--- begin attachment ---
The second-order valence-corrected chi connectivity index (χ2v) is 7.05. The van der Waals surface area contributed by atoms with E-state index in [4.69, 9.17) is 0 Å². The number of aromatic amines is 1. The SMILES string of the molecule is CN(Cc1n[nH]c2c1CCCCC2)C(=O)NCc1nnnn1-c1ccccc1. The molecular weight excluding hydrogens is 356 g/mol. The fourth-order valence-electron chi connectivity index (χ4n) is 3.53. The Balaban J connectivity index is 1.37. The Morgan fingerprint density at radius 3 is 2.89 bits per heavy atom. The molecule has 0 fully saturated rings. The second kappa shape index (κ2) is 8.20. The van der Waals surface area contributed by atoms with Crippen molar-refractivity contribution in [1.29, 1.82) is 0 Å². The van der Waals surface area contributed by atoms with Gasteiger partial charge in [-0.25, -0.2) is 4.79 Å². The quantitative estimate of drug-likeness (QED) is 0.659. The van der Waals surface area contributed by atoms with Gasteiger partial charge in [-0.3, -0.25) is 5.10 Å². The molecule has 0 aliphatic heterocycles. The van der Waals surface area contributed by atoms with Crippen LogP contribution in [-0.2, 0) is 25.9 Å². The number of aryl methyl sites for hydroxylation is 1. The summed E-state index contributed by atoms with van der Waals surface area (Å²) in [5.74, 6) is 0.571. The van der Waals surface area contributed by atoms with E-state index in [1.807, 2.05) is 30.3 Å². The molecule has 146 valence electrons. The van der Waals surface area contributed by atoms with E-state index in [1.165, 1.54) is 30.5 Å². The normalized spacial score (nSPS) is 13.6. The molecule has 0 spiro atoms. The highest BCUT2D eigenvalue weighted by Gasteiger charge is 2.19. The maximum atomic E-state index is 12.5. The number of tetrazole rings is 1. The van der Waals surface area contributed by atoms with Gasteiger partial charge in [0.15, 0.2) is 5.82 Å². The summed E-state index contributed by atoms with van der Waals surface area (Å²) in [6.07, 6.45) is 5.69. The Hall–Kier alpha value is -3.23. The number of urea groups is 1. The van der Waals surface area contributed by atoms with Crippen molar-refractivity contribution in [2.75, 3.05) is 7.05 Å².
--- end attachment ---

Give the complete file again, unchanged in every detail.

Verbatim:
The second-order valence-corrected chi connectivity index (χ2v) is 7.05. The van der Waals surface area contributed by atoms with E-state index in [4.69, 9.17) is 0 Å². The number of aromatic amines is 1. The SMILES string of the molecule is CN(Cc1n[nH]c2c1CCCCC2)C(=O)NCc1nnnn1-c1ccccc1. The molecular weight excluding hydrogens is 356 g/mol. The fourth-order valence-electron chi connectivity index (χ4n) is 3.53. The Balaban J connectivity index is 1.37. The Morgan fingerprint density at radius 3 is 2.89 bits per heavy atom. The molecule has 0 fully saturated rings. The second kappa shape index (κ2) is 8.20. The van der Waals surface area contributed by atoms with Crippen molar-refractivity contribution in [1.29, 1.82) is 0 Å². The van der Waals surface area contributed by atoms with Gasteiger partial charge in [-0.25, -0.2) is 4.79 Å². The quantitative estimate of drug-likeness (QED) is 0.659. The van der Waals surface area contributed by atoms with Gasteiger partial charge in [-0.3, -0.25) is 5.10 Å². The molecule has 0 aliphatic heterocycles. The van der Waals surface area contributed by atoms with Crippen LogP contribution in [-0.2, 0) is 25.9 Å². The number of aryl methyl sites for hydroxylation is 1. The summed E-state index contributed by atoms with van der Waals surface area (Å²) in [5.74, 6) is 0.571. The van der Waals surface area contributed by atoms with E-state index in [1.807, 2.05) is 30.3 Å². The molecule has 146 valence electrons. The van der Waals surface area contributed by atoms with E-state index in [1.165, 1.54) is 30.5 Å². The normalized spacial score (nSPS) is 13.6. The molecule has 0 spiro atoms. The highest BCUT2D eigenvalue weighted by Gasteiger charge is 2.19. The maximum atomic E-state index is 12.5. The number of tetrazole rings is 1. The van der Waals surface area contributed by atoms with Gasteiger partial charge in [0.15, 0.2) is 5.82 Å². The summed E-state index contributed by atoms with van der Waals surface area (Å²) in [6.07, 6.45) is 5.69. The Hall–Kier alpha value is -3.23. The number of urea groups is 1. The van der Waals surface area contributed by atoms with Crippen molar-refractivity contribution in [2.75, 3.05) is 7.05 Å².